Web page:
This will be financed in part by eliminating a whole bunch of other income tax exemptions and allowances. And his opponents are already presenting this package as “a giveaway to the wealthy”.
As with all misleading statements, there is a grain of truth here. In pure cash terms, richer households look as if they would benefit from the income tax package more than poorer ones.
But that is a fig leaf for a whole bunch of chicanery which misleads on the broader arguments for tax cuts like this – and which you should be aware of next time the debate arises in Britain.
First, economists believe that efforts to lower marginal income tax rates and eliminate deductions can raise the level of GDP. Tax reform can improve incentives to work and produce, simplify filing returns, and lead to less tax‐induced distortion of the economy.
But this improved efficiency won’t show up on any assessment that looks solely at the static impact of tax changes on an individual’s finances. As such, it is misleading to look at who is left “better” or “worse” off through the prism of individual circumstances, because doing so ignores these growth effects.
In the US, analysis like this also ignores the effect of Trump’s corporate income tax cut, which more and more academic analyses suggest will raise productivity and wages in time.
Second, analysis from the US Treasury Department shows that the bottom 50 per cent of households, on average, do not pay net income taxes. Meanwhile, the top 20 per cent of households pay 95 per cent of federal income tax receipts, with the top 0.1 per cent of taxpayers alone paying 24 per cent.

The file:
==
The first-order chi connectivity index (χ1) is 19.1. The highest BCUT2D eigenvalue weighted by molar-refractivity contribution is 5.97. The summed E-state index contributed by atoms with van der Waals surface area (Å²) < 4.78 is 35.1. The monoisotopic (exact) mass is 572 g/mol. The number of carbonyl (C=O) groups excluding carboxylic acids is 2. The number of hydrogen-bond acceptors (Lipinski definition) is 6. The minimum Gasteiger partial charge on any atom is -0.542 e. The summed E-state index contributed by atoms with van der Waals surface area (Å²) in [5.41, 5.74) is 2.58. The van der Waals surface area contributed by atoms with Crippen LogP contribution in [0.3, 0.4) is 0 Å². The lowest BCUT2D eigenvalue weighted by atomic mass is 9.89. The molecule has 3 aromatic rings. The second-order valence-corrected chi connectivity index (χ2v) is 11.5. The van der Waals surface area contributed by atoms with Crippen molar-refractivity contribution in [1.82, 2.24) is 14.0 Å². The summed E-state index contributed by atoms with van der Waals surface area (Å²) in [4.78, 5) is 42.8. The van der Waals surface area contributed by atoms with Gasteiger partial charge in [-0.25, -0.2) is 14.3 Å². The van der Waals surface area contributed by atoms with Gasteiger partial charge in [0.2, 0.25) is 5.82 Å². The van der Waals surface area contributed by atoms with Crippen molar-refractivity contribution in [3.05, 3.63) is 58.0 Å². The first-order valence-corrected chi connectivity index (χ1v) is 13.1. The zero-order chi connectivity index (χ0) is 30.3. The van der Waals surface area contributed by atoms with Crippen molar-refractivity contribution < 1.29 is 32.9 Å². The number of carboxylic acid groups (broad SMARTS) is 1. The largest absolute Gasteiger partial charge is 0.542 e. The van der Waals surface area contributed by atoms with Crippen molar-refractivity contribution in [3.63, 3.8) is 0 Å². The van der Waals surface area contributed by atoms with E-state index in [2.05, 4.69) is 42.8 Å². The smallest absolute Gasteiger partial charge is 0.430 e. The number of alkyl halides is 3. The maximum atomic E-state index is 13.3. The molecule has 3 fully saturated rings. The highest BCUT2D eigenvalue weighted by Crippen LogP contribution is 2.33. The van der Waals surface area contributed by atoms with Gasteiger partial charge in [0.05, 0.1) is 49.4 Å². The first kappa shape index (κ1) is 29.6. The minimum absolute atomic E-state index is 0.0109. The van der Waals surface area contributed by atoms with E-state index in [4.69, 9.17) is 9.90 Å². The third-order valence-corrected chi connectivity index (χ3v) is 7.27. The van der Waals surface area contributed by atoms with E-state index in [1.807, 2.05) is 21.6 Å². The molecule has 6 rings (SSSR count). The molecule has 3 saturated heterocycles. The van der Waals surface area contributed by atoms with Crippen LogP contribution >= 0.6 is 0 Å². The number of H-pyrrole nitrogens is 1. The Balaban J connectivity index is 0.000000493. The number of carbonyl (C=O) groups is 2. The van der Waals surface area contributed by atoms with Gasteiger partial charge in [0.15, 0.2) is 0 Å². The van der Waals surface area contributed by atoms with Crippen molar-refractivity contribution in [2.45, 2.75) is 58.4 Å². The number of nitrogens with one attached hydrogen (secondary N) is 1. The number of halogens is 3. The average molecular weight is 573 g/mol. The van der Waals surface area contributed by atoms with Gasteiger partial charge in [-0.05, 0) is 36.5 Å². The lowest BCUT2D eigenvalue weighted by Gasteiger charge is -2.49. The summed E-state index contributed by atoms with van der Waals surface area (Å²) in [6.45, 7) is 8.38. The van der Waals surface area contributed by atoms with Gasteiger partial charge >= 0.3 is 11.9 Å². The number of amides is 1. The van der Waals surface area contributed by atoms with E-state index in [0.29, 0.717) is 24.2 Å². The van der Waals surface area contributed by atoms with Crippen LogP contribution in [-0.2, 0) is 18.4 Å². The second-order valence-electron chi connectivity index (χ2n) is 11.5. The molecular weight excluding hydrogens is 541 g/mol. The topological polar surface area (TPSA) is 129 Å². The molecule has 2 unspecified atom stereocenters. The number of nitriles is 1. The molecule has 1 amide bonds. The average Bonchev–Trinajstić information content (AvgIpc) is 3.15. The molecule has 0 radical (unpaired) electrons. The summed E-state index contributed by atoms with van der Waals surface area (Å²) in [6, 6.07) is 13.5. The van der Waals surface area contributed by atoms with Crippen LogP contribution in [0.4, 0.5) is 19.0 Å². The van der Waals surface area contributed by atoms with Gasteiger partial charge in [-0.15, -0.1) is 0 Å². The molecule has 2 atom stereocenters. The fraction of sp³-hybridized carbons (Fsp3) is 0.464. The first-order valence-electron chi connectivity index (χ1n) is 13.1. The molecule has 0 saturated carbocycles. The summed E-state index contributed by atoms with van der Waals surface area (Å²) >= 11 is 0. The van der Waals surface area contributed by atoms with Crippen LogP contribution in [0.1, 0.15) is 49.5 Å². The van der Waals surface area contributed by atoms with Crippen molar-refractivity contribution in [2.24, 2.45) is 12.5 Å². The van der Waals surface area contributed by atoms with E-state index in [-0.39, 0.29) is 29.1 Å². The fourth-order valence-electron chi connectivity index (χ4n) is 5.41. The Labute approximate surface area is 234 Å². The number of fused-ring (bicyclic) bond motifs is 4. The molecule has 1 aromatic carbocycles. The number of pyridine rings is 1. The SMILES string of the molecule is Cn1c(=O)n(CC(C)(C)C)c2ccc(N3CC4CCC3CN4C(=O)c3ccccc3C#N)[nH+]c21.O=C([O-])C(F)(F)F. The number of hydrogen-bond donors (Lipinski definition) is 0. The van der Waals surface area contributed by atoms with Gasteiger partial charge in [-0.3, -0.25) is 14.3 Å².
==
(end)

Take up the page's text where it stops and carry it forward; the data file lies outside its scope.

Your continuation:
It is highly unsurprising that, if marginal tax rates are cut, the people who will benefit directly are those who actually pay the tax.
Opponents to rate cuts on these grounds are criticising tax changes on the basis that they do not help people who are already completely exempt from them. This is bizarre. It effectively implies that they are against all tax cuts, of any sort.
Third, left‐leaning policy analysts often get slippery when describing whether a proposed tax change is “progressive” or “regressive”.
Usually, a policy is described as progressive if it increases the relative disposable income of poorer households by a larger proportion than richer ones. But when things like the personal allowance are raised, analysts move the goalposts by looking at the absolute cash changes instead.
This, of course, makes it look as though people on upper incomes benefit more, rather
than the tax cuts being proportionately more beneficial to those on middle incomes.
There are two lessons here for Republicans and Conservatives.
Most obviously, tax reform is hard. Unless it is complemented by other tax changes elsewhere that make everyone financially better off in cash terms, it leads to strident opposition from the losers. But cutting taxes for all will raise deficits, merely delaying subsequent future tax rises, unless government spending can be sustainably cut.
Perhaps more importantly, Republicans and Conservatives should leave the class struggle to the other parties when they make the case for tax cuts.
Progressive analysts have effectively shown that they do not believe income taxes should ever be cut. Given that poorer households tend to pay no to little income tax, the focus on messaging for income tax changes should be about how they would support durable economic growth for the nation as a whole.
In Trump’s case, selling income tax cuts as middle class relief when the middle class pay so little in income tax in the first place is a fool’s errand. Instead, his government should focus on why eliminating deductions and lowering rates will improve incentives and grow the economy.